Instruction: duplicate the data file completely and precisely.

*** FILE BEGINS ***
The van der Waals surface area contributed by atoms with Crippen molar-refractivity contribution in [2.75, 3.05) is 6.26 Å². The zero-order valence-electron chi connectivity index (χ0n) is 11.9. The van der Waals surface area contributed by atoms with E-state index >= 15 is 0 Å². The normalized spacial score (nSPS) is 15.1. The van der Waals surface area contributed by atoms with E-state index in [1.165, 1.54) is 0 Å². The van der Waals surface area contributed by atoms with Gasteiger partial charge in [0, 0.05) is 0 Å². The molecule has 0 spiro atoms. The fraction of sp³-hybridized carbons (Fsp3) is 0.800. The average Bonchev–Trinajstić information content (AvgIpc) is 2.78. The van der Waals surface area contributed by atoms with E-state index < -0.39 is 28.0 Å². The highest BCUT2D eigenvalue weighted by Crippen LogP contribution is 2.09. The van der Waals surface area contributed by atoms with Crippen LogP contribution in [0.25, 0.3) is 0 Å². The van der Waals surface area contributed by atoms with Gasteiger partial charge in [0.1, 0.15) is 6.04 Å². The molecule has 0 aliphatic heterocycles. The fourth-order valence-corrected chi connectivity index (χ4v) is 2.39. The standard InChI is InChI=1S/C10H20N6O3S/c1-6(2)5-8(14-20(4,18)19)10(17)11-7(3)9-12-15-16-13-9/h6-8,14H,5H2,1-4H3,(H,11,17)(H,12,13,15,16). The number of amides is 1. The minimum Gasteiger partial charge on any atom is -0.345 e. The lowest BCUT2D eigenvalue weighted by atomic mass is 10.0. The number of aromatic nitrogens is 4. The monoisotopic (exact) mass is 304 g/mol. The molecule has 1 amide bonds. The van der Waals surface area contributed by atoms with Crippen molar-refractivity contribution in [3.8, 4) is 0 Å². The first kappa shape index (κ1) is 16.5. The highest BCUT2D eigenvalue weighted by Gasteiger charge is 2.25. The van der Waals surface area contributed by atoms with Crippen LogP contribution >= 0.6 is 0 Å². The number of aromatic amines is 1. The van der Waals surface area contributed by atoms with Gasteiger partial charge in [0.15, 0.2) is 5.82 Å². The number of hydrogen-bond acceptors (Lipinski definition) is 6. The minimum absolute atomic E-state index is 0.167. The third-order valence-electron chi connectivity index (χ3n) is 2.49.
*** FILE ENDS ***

The van der Waals surface area contributed by atoms with Crippen molar-refractivity contribution in [2.75, 3.05) is 6.26 Å². The zero-order valence-electron chi connectivity index (χ0n) is 11.9. The van der Waals surface area contributed by atoms with E-state index >= 15 is 0 Å². The normalized spacial score (nSPS) is 15.1. The van der Waals surface area contributed by atoms with E-state index in [1.165, 1.54) is 0 Å². The van der Waals surface area contributed by atoms with Gasteiger partial charge in [0, 0.05) is 0 Å². The molecule has 0 spiro atoms. The fraction of sp³-hybridized carbons (Fsp3) is 0.800. The average Bonchev–Trinajstić information content (AvgIpc) is 2.78. The van der Waals surface area contributed by atoms with E-state index < -0.39 is 28.0 Å². The highest BCUT2D eigenvalue weighted by Crippen LogP contribution is 2.09. The van der Waals surface area contributed by atoms with Crippen LogP contribution in [0.25, 0.3) is 0 Å². The van der Waals surface area contributed by atoms with Gasteiger partial charge in [0.1, 0.15) is 6.04 Å². The molecule has 0 aliphatic heterocycles. The fourth-order valence-corrected chi connectivity index (χ4v) is 2.39. The standard InChI is InChI=1S/C10H20N6O3S/c1-6(2)5-8(14-20(4,18)19)10(17)11-7(3)9-12-15-16-13-9/h6-8,14H,5H2,1-4H3,(H,11,17)(H,12,13,15,16). The number of amides is 1. The minimum Gasteiger partial charge on any atom is -0.345 e. The lowest BCUT2D eigenvalue weighted by atomic mass is 10.0. The number of aromatic nitrogens is 4. The monoisotopic (exact) mass is 304 g/mol. The molecule has 1 amide bonds. The van der Waals surface area contributed by atoms with Crippen molar-refractivity contribution in [3.8, 4) is 0 Å². The first kappa shape index (κ1) is 16.5. The highest BCUT2D eigenvalue weighted by Gasteiger charge is 2.25. The van der Waals surface area contributed by atoms with Crippen LogP contribution >= 0.6 is 0 Å². The number of aromatic amines is 1. The van der Waals surface area contributed by atoms with Gasteiger partial charge in [0.15, 0.2) is 5.82 Å². The number of hydrogen-bond acceptors (Lipinski definition) is 6. The minimum absolute atomic E-state index is 0.167. The third-order valence-electron chi connectivity index (χ3n) is 2.49.